Gail Godwin

Nonfiction by Gail Godwin

Heart Heart
A Personal Journey Through Its Myths and Meanings

Published 2001


Read an Excerpt

"The Italians have a musical notation not found in any other language: tempo giusto 'the right tempo.' It means a steady, normal heat, between 66 and 76 on the metronome. Tempo giusto is the appropriate heat of the human heart."

One of the preeminent literary artists of our time turns her attention, her profound insight, and her passion to humankind's most enduring, important, evocative, and provocative symbol.

What is heart? It is the muscle of life, sending our most vital fluid coursing through our veins to every striving hungry part of our being. It is what keeps us striving against impossible odds; that fortifying something that is the cornerstone of every triumph. It elates us when we discover love and pains us greatly when that love is lost or proves unrequited. It is a gentleness that colors what we give to others. It is a symbol that we see on greeting cards: a small, red shape that was drawn on the wall of a cave in Spain more than 12,000 years ago.

In this truly remarkable work, acclaimed, bestselling author Gall Godwin takes us on a breathtaking journey of the heart that spans the entire history of human civilization, combining literature, myth, religion, philosophy, medicine, the fine arts, and intensely personal stories from the writer's own past to explore the full and complex character of that unique symbol. Brimming with intelligence and wit, Godwin's explorations and meditations brilliantly track themes of the heart in life, legend, and art-from the first valentine to the first stethoscope, from Gilgamesh to Confucius, from the heart of darkness to wearing one is heart on one's sleeve.

Here is a gift of the heart from an eminent American writer at the pinnacle of her creative talents. It is a work of extraordinary power, creativity, scholarship, and passion. Lively and moving, Heart offers us a profound new look at where we come from and what has sustained us across millennia-in short, what it is that makes us human.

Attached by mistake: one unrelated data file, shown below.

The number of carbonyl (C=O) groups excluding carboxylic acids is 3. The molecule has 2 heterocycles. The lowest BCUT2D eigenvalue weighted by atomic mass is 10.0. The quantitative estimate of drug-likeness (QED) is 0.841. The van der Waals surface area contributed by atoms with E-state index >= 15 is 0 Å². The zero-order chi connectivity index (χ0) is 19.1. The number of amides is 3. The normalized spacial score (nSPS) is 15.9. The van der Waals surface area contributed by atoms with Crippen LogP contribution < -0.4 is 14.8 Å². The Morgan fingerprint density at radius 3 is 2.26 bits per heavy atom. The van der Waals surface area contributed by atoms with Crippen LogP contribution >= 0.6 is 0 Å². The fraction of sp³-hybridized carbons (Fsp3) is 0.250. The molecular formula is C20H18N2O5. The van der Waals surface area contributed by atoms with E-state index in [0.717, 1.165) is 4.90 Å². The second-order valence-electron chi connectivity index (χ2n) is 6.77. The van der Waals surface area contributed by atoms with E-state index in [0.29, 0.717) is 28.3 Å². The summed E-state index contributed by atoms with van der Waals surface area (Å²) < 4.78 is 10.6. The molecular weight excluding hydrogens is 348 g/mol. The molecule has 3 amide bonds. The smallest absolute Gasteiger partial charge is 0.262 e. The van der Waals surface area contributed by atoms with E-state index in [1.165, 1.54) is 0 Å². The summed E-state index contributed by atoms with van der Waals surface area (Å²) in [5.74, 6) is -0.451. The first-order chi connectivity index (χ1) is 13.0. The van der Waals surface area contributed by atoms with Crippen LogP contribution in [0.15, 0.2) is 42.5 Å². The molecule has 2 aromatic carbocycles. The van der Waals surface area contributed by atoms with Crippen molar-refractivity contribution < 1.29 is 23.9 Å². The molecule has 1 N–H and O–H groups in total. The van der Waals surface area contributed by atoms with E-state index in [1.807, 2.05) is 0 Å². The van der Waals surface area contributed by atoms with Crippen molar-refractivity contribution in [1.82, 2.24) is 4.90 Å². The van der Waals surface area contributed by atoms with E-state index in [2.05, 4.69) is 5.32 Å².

"This is a generous, graceful, and memorable read, kin to the spiritual writings of Kathleen Norris, Andre Dubus, and Thomas Lynch."
--Booklist, starred review

"Entertaining . . . the author pursues her theme with great energy and zest."
--The Atlanta Journal Constitution

"Godwin turns her formidable skills as a writer to matters of the heart . . . this is the perfect book to show someone your heart's in the right place."
--New Orleans Times-Picayune

"Our only wish is for more . . . Refreshingly smart and remarkably simple."
--Associated Press

"[Godwin] jumpstarts the imagination with new-old ways to think about one of the most prevalent concepts in our lives."
--Christian Science Monitor

"Erudite . . . . Godwin offers religious and literary references to the . . . heart from every historical era and cultural quarter."

"Accessible and confidential . . . . She is such a good writer"
--St. Petersburg Times

"Charming . . . the author takes us backstage, behind her stories, and generously lets the reader watch the process by which her mind, and her heart, work."
--Washington Post

"Godwin sifts admirably through vast tracks of literature and philosophy, interpreting the ripest uses of heart imagery in ways that are entertaining and educational."
--Cleveland Plain Dealer

"An engaging blend of essay and memoir . . . Heart is an absorbing mix of historical survey and personal confession, unified by Godwin's accessible, familiar prose style. Gift-seeking lovers could do worse than to forget that pink box of candy and buy this book instead."
--Greg Johnson, The Atlanta Journal-Constitution, Sunday February 11

"Gail Godwin on the phone seems markedly different from the guarded author described in various profiles. Her voice carries the warmth and ease of an old childhood friend, as she talks about loves and losses in her life, her creative talent, her religious faith, her recent yoga classes. The conversation feels like she's just filling in chunks of personal history that I missed while our lives happened to temporarily diverge, and I cannot help but think this might be a woman with a changed heart."
--Mary E. Miller, Raleigh News & Observer, Sunday February 4

Harper Perennial | Paperback| 336 pages